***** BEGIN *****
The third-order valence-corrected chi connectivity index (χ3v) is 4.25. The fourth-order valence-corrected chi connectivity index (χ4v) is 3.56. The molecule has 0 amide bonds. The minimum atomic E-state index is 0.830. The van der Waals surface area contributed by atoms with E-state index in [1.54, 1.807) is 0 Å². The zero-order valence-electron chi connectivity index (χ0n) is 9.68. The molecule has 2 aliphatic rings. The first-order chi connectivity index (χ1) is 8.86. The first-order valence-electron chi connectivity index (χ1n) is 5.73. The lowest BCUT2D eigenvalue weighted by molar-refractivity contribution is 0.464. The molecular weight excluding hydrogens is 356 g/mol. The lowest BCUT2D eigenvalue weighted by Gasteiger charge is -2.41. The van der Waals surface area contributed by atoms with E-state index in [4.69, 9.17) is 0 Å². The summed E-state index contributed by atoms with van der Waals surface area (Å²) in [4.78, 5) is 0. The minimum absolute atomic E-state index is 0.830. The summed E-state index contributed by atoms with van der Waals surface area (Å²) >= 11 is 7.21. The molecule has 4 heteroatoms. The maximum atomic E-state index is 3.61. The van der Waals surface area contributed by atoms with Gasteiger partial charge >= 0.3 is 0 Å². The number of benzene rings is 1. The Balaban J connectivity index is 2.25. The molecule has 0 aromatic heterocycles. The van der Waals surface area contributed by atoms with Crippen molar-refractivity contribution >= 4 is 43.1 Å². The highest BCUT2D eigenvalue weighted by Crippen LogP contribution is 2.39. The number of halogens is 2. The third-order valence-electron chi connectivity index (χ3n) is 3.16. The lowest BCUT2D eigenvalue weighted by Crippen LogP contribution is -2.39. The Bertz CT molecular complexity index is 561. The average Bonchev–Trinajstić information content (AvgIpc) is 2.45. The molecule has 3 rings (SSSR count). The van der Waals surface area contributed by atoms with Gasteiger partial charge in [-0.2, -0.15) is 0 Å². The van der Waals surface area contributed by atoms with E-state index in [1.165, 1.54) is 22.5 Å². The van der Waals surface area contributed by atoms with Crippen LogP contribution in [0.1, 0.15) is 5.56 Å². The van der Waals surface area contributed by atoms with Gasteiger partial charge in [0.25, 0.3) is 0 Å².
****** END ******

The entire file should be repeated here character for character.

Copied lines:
The third-order valence-corrected chi connectivity index (χ3v) is 4.25. The fourth-order valence-corrected chi connectivity index (χ4v) is 3.56. The molecule has 0 amide bonds. The minimum atomic E-state index is 0.830. The van der Waals surface area contributed by atoms with E-state index in [1.54, 1.807) is 0 Å². The zero-order valence-electron chi connectivity index (χ0n) is 9.68. The molecule has 2 aliphatic rings. The first-order chi connectivity index (χ1) is 8.86. The first-order valence-electron chi connectivity index (χ1n) is 5.73. The lowest BCUT2D eigenvalue weighted by molar-refractivity contribution is 0.464. The molecular weight excluding hydrogens is 356 g/mol. The lowest BCUT2D eigenvalue weighted by Gasteiger charge is -2.41. The van der Waals surface area contributed by atoms with E-state index in [4.69, 9.17) is 0 Å². The summed E-state index contributed by atoms with van der Waals surface area (Å²) in [4.78, 5) is 0. The minimum absolute atomic E-state index is 0.830. The summed E-state index contributed by atoms with van der Waals surface area (Å²) >= 11 is 7.21. The molecule has 4 heteroatoms. The maximum atomic E-state index is 3.61. The van der Waals surface area contributed by atoms with Gasteiger partial charge >= 0.3 is 0 Å². The number of benzene rings is 1. The Balaban J connectivity index is 2.25. The molecule has 0 aromatic heterocycles. The van der Waals surface area contributed by atoms with Crippen molar-refractivity contribution >= 4 is 43.1 Å². The highest BCUT2D eigenvalue weighted by Crippen LogP contribution is 2.39. The number of halogens is 2. The third-order valence-electron chi connectivity index (χ3n) is 3.16. The lowest BCUT2D eigenvalue weighted by Crippen LogP contribution is -2.39. The Bertz CT molecular complexity index is 561. The average Bonchev–Trinajstić information content (AvgIpc) is 2.45. The molecule has 3 rings (SSSR count). The van der Waals surface area contributed by atoms with Gasteiger partial charge in [-0.2, -0.15) is 0 Å². The van der Waals surface area contributed by atoms with E-state index in [1.165, 1.54) is 22.5 Å². The van der Waals surface area contributed by atoms with Crippen LogP contribution in [0.1, 0.15) is 5.56 Å². The van der Waals surface area contributed by atoms with Gasteiger partial charge in [0.25, 0.3) is 0 Å².